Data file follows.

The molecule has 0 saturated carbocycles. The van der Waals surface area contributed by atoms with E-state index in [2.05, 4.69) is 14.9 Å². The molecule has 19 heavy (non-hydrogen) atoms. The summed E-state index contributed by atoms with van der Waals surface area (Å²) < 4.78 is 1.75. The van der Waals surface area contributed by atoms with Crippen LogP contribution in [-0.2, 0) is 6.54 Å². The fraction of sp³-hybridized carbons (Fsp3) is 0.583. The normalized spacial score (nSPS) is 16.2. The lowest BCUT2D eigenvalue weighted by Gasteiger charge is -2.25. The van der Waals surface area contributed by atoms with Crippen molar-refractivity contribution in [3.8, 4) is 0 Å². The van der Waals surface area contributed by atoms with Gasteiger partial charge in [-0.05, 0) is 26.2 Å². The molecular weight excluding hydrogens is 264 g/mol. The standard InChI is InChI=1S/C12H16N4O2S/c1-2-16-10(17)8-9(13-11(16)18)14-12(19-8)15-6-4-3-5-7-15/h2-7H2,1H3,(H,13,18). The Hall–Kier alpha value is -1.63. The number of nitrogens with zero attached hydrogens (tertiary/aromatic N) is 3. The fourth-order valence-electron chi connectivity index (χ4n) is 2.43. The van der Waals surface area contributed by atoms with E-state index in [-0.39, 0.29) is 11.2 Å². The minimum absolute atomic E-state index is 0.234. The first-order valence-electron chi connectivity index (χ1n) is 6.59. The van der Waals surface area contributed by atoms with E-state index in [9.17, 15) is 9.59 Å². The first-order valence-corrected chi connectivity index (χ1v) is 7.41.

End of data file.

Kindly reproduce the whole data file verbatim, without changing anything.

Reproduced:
The molecule has 0 saturated carbocycles. The van der Waals surface area contributed by atoms with E-state index in [2.05, 4.69) is 14.9 Å². The molecule has 19 heavy (non-hydrogen) atoms. The summed E-state index contributed by atoms with van der Waals surface area (Å²) < 4.78 is 1.75. The van der Waals surface area contributed by atoms with Crippen LogP contribution in [-0.2, 0) is 6.54 Å². The fraction of sp³-hybridized carbons (Fsp3) is 0.583. The normalized spacial score (nSPS) is 16.2. The lowest BCUT2D eigenvalue weighted by Gasteiger charge is -2.25. The van der Waals surface area contributed by atoms with Crippen molar-refractivity contribution in [3.8, 4) is 0 Å². The van der Waals surface area contributed by atoms with Gasteiger partial charge in [-0.05, 0) is 26.2 Å². The molecular weight excluding hydrogens is 264 g/mol. The standard InChI is InChI=1S/C12H16N4O2S/c1-2-16-10(17)8-9(13-11(16)18)14-12(19-8)15-6-4-3-5-7-15/h2-7H2,1H3,(H,13,18). The Hall–Kier alpha value is -1.63. The number of nitrogens with zero attached hydrogens (tertiary/aromatic N) is 3. The fourth-order valence-electron chi connectivity index (χ4n) is 2.43. The van der Waals surface area contributed by atoms with E-state index in [-0.39, 0.29) is 11.2 Å². The minimum absolute atomic E-state index is 0.234. The first-order valence-electron chi connectivity index (χ1n) is 6.59. The van der Waals surface area contributed by atoms with E-state index in [9.17, 15) is 9.59 Å². The first-order valence-corrected chi connectivity index (χ1v) is 7.41.